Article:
PHILADELPHIA -- The University of Pennsylvania's president, Liz Magill, has stepped down after her widely criticized House testimony, as the firestorm over alleged antisemitism on college campuses continues
Now, pressure is mounting on Harvard and MIT.
Magill stepped down Saturday after facing a barrage of criticism from donors, politicians and alumni.
"What they did in that hearing was absolutely repugnant, was outrageous [and] incomprehensible," said Sen. Mitt Romney, R-Utah.
All three university presidents are under fire for evading this question from Congresswoman Elise Stefanik.
"I am asking -- specifically calling for the genocide of Jews -- does that constitute bullying or harassment?" asked Stefanik, R-New York.
"If it is directed and severe or pervasive, it is harassment," Magill responded.
"So the answer is yes?" Stefanik asked again.
"It is a context-dependent decision, congresswoman," Magill responded.
Magill apologized in a video posted the next day, but the damage was already done.
Penn's board chair, Scott Bok, also stepped down, but defended Magill in a statement, saying, "She made a very unfortunate misstep. She provided a legalistic answer to a moral question."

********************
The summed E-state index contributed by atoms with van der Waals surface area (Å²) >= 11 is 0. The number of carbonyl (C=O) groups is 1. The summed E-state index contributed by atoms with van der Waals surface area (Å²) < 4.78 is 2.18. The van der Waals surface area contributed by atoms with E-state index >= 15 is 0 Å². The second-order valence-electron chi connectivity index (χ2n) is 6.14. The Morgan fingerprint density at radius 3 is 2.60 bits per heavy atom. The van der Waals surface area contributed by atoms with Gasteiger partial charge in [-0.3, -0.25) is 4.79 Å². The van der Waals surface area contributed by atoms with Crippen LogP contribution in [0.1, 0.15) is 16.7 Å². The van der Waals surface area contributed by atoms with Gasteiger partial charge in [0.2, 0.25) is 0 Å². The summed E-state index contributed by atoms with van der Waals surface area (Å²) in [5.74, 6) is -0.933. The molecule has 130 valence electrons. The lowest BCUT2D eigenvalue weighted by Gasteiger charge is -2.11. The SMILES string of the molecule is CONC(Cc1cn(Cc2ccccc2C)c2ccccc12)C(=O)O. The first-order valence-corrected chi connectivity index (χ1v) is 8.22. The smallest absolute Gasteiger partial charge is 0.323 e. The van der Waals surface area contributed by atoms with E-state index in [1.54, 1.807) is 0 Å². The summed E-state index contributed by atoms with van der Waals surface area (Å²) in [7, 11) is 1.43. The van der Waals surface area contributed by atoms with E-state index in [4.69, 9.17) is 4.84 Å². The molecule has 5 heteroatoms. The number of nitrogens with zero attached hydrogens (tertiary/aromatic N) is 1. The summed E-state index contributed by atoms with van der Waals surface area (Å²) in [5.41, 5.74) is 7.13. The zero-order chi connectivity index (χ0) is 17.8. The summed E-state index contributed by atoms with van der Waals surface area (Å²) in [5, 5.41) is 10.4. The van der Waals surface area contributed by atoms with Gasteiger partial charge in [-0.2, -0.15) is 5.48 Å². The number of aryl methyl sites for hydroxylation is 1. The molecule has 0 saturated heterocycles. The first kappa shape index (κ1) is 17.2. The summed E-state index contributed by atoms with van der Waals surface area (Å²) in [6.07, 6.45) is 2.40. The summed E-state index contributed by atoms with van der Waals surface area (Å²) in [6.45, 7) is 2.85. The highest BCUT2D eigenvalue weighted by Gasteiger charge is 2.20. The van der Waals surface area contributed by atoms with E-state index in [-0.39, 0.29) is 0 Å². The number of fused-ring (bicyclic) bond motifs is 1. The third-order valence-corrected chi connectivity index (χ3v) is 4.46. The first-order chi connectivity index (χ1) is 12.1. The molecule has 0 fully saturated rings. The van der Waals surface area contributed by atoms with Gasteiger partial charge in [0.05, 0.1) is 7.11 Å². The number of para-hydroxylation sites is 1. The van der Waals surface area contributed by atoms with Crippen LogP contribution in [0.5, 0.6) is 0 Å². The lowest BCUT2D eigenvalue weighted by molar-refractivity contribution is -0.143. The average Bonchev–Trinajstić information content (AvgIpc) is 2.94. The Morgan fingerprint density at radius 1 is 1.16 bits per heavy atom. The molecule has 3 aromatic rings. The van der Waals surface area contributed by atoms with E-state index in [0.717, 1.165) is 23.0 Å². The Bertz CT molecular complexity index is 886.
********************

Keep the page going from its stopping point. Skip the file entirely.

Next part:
Penn's Association of Professors also backed Bok up, saying, "Magill's intent was to defend academic freedom and open expression," and that "Stefanik's entire line of questioning misrepresented protests for Palestinian freedom as calls for genocide."
Despite calls for the other two university presidents to follow suit growing, Harvard's newspaper reported that, as of Sunday, more than 500 members of the faculty have signed a petition to the university's corporation opposing any action to remove President Claudine Gay.
This comes as more than 70 members of Congress demand they review and update their school policies to ensure they protect Jewish students.